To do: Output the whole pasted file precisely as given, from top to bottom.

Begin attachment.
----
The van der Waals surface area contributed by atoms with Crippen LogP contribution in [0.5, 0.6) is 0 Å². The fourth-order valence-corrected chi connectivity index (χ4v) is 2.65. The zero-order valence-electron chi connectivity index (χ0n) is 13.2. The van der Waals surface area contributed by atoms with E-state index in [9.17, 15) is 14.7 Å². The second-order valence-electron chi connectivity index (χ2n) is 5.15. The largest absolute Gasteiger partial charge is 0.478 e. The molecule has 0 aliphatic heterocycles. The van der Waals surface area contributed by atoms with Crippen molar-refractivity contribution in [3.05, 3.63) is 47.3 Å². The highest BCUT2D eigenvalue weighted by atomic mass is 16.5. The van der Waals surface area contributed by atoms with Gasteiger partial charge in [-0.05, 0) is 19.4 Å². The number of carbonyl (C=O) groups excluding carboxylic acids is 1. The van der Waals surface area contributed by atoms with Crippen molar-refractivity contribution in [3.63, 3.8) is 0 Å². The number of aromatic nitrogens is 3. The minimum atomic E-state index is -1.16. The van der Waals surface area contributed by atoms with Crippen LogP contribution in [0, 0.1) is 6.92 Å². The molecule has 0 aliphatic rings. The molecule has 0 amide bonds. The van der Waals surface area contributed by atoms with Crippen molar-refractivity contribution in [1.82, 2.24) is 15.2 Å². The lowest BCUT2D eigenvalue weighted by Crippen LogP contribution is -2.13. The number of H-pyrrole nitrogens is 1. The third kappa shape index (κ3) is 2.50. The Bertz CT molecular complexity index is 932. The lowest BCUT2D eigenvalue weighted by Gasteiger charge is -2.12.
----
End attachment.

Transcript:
The van der Waals surface area contributed by atoms with Crippen LogP contribution in [0.5, 0.6) is 0 Å². The fourth-order valence-corrected chi connectivity index (χ4v) is 2.65. The zero-order valence-electron chi connectivity index (χ0n) is 13.2. The van der Waals surface area contributed by atoms with E-state index in [9.17, 15) is 14.7 Å². The second-order valence-electron chi connectivity index (χ2n) is 5.15. The largest absolute Gasteiger partial charge is 0.478 e. The molecule has 0 aliphatic heterocycles. The van der Waals surface area contributed by atoms with Crippen molar-refractivity contribution in [3.05, 3.63) is 47.3 Å². The highest BCUT2D eigenvalue weighted by atomic mass is 16.5. The van der Waals surface area contributed by atoms with Gasteiger partial charge in [-0.05, 0) is 19.4 Å². The number of carbonyl (C=O) groups excluding carboxylic acids is 1. The van der Waals surface area contributed by atoms with Crippen molar-refractivity contribution in [3.63, 3.8) is 0 Å². The number of aromatic nitrogens is 3. The minimum atomic E-state index is -1.16. The van der Waals surface area contributed by atoms with Crippen LogP contribution in [0, 0.1) is 6.92 Å². The molecule has 0 aliphatic rings. The molecule has 0 amide bonds. The van der Waals surface area contributed by atoms with Crippen molar-refractivity contribution in [1.82, 2.24) is 15.2 Å². The lowest BCUT2D eigenvalue weighted by Crippen LogP contribution is -2.13. The number of H-pyrrole nitrogens is 1. The third kappa shape index (κ3) is 2.50. The Bertz CT molecular complexity index is 932. The lowest BCUT2D eigenvalue weighted by Gasteiger charge is -2.12.